As the dominant industrial and maritime power of the 19th century,
the United Kingdom of Great Britain and Ireland played a leading
role in developing parliamentary democracy and in advancing
literature and science. At its zenith, the British Empire stretched over
one-fourth of the earth's surface. The first half of the 20th century
saw the U.K.'s strength seriously depleted in two world wars and the
Irish republic withdrawal from the union. The second half witnessed
the dismantling of the Empire and the U.K. rebuilding itself into a
modern and prosperous European nation. As one of five permanent
members of the UN Security Council, a founding member of NATO,
and member of the Commonwealth, the U.K. pursues a global approach
to foreign policy. It currently is weighing the degree of its
integration with continental Europe. A member of the EU, it chose to
remain outside the Economic and Monetary Union for the time being.
Constitutional reform is also a significant issue in the U.K. The Scottish
Parliament, the National Assembly for Wales, and the Northern
Ireland Assembly were established in 1999, but the latter is suspended
pending the outcome of peace pfocess.
Who May Apply?
Any natural or legal person who is capable of owning personal property
may apply for registration. The person must be using or have a
bona fide intention to use the applied-for mark, but use may be by another
with the applicant's consent. Two or more persons who are
capable of owning personal property may file a joint application.
The first applicant is entitled to registration of a mark. However, a
prior user who has used a mark sufficiently to be able to stop the applicant
under the common law may oppose the application through a
Under the International Convention, any person who has applied
for protection for a trademark in a country subject to the Convention, any, of the Channel Islands, or a colony, country, or territory where
there are reciprocal provisions for the protection of marks, or his legal
representative or assignee, is entitled to registration of his trademark
with priority over other applicants, provided that the trademark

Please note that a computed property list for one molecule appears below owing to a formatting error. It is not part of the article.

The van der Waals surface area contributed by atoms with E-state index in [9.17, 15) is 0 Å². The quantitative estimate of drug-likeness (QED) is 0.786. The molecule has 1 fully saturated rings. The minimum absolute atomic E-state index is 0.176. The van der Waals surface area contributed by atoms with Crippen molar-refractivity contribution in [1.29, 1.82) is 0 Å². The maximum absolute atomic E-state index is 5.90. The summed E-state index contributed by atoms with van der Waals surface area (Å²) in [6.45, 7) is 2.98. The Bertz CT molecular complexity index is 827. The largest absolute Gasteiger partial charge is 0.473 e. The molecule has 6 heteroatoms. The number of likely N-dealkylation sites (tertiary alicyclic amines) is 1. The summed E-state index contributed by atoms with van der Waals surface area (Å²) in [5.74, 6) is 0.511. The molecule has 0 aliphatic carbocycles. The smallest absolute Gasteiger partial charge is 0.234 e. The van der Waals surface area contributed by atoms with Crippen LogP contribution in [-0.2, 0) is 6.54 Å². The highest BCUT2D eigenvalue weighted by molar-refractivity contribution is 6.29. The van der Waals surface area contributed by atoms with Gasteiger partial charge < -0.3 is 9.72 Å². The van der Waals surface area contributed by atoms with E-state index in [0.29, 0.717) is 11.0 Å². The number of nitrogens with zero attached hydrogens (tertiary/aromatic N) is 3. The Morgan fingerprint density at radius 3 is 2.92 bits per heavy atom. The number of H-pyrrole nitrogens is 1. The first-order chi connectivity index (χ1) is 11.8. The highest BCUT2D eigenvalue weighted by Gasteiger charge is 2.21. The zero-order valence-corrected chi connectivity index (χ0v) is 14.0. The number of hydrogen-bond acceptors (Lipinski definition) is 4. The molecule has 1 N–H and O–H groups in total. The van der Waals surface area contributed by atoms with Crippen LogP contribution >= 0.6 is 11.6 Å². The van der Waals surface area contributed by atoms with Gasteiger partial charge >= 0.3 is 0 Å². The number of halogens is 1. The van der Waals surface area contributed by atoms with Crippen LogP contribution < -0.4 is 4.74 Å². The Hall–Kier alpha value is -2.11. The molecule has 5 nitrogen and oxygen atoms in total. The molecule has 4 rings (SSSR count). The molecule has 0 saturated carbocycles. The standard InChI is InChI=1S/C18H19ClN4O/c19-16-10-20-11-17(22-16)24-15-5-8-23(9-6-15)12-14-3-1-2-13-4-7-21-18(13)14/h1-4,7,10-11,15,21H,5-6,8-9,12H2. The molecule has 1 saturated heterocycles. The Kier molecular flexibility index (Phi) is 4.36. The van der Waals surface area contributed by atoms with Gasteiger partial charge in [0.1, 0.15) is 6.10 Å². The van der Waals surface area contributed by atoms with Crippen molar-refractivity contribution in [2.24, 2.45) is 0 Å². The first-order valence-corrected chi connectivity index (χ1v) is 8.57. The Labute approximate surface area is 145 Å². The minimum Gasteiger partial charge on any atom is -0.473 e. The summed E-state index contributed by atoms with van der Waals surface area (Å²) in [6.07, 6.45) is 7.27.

conforms to the provisions of the Trade Marks Act 1994, and provided
that the application is made within six months from the date of filing
of the first application to register the mark. Priority must be claimed
What Can Be Registered?
Any sign or indication used as a trademark which can distinguish
the goods and services of one trader from those of another can be
registered. The trademark must be distinctive for the goods or services
for which registration is sought and must be capable of being
represented graphically. A trademark may include words, including
personal names, letters, numerals, logos, pictures, sounds, smells,
colors, forms (such as three-dimensional marks), or any combination
The Trade Marks Act 1994 provides for the registration of series
trademarks, collective marks, and certification marks, the division of
a trademark application into several applications, and the merging of
separate applications or registrations for the same mark.
What Cannot Be Registered?
The following may not be registered:
"Absolute" grounds of objection:
1. Signs which do not fall within the definition of "trademark;
2. Trademarks which are devoid of any distinctive character;
3. Trademarks which consist exclusively of signs or indications
which may serve, in trade, to designate the kind, quality, quantity,
intended purpose, value, geographical origin, the time of production of I goods or of rendering of services, or other characteristics of goods or
4. Trademarks which consist exclusively of signs or indications
which have become customary in the current language or in the bona
fide and established practices in the trade;
5. Trademarks which consist solely of the shape which results from
the nature of the goods themselves;
6. Trademarks which consist solely of the shape which is necessary
to obtain a technical result;
7. Trademarks which consist solely of the shape which gives
substantial value to the goods; 8. Trademarks which are contrary to public policy or to accepted
principles of morality;
9. Trademarks of such a nature as to deceive the public;
10. Trademarks that are prohibited from use in the United
Kingdom by any enactment or rule of law or by any provision of
European Community law;
11. Trademarks for which application for registration was made in
12. Trademarks which consist of or contain:
(a) The Royal arms, or any of the principal armorial bearings of
the Royal arms, or any insignia or device so nearly resembling
the Royal arms or any such armorial bearings as to be likely to be
mistaken for them;
(b) A representation of the Royal crown or any of the Royal
(c) A representation of Her Majesty or any member of the Royal
family, or any colorable imitation thereof; or
(d) Words, letters, or devices likely to 1,ead persons to think
that the applicant either has or recently has had royal patronage
The marks in a-d above may not be registered unless it appears to
the Registrar that consent has been given by or on behalf of Her Majesty
or, as the case may be, the relevant member of the Royal family.